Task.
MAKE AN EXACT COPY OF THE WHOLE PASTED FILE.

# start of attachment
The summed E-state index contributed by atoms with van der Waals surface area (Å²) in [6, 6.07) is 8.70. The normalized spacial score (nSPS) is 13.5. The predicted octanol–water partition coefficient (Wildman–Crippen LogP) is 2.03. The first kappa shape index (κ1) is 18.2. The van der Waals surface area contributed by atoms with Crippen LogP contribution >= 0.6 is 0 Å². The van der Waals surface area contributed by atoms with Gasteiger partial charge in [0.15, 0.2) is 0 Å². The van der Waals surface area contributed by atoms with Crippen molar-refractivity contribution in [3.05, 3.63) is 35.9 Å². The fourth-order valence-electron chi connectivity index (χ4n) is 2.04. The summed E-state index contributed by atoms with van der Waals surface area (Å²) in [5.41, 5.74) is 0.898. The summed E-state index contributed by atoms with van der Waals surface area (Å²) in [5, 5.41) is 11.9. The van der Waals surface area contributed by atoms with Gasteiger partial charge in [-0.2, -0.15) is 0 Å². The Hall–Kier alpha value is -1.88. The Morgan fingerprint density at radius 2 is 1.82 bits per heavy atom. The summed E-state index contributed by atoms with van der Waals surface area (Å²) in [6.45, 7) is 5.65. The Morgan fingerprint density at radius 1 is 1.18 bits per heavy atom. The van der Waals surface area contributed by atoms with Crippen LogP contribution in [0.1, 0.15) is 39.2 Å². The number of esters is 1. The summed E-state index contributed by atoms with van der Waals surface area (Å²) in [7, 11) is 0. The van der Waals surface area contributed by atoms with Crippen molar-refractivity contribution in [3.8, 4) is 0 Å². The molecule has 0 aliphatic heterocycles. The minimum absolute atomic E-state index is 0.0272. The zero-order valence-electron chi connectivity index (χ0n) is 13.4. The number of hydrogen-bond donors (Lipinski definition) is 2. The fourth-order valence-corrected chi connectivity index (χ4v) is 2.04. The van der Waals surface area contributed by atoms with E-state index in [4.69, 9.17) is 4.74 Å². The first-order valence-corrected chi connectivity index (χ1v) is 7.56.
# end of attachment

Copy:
The summed E-state index contributed by atoms with van der Waals surface area (Å²) in [6, 6.07) is 8.70. The normalized spacial score (nSPS) is 13.5. The predicted octanol–water partition coefficient (Wildman–Crippen LogP) is 2.03. The first kappa shape index (κ1) is 18.2. The van der Waals surface area contributed by atoms with Crippen LogP contribution >= 0.6 is 0 Å². The van der Waals surface area contributed by atoms with Gasteiger partial charge in [0.15, 0.2) is 0 Å². The van der Waals surface area contributed by atoms with Crippen molar-refractivity contribution in [3.05, 3.63) is 35.9 Å². The fourth-order valence-electron chi connectivity index (χ4n) is 2.04. The summed E-state index contributed by atoms with van der Waals surface area (Å²) in [5.41, 5.74) is 0.898. The summed E-state index contributed by atoms with van der Waals surface area (Å²) in [5, 5.41) is 11.9. The van der Waals surface area contributed by atoms with Gasteiger partial charge in [-0.2, -0.15) is 0 Å². The Hall–Kier alpha value is -1.88. The Morgan fingerprint density at radius 2 is 1.82 bits per heavy atom. The summed E-state index contributed by atoms with van der Waals surface area (Å²) in [6.45, 7) is 5.65. The Morgan fingerprint density at radius 1 is 1.18 bits per heavy atom. The van der Waals surface area contributed by atoms with Crippen LogP contribution in [0.1, 0.15) is 39.2 Å². The number of esters is 1. The summed E-state index contributed by atoms with van der Waals surface area (Å²) in [7, 11) is 0. The van der Waals surface area contributed by atoms with Crippen molar-refractivity contribution in [3.8, 4) is 0 Å². The molecule has 0 aliphatic heterocycles. The minimum absolute atomic E-state index is 0.0272. The zero-order valence-electron chi connectivity index (χ0n) is 13.4. The number of hydrogen-bond donors (Lipinski definition) is 2. The fourth-order valence-corrected chi connectivity index (χ4v) is 2.04. The van der Waals surface area contributed by atoms with E-state index in [4.69, 9.17) is 4.74 Å². The first-order valence-corrected chi connectivity index (χ1v) is 7.56.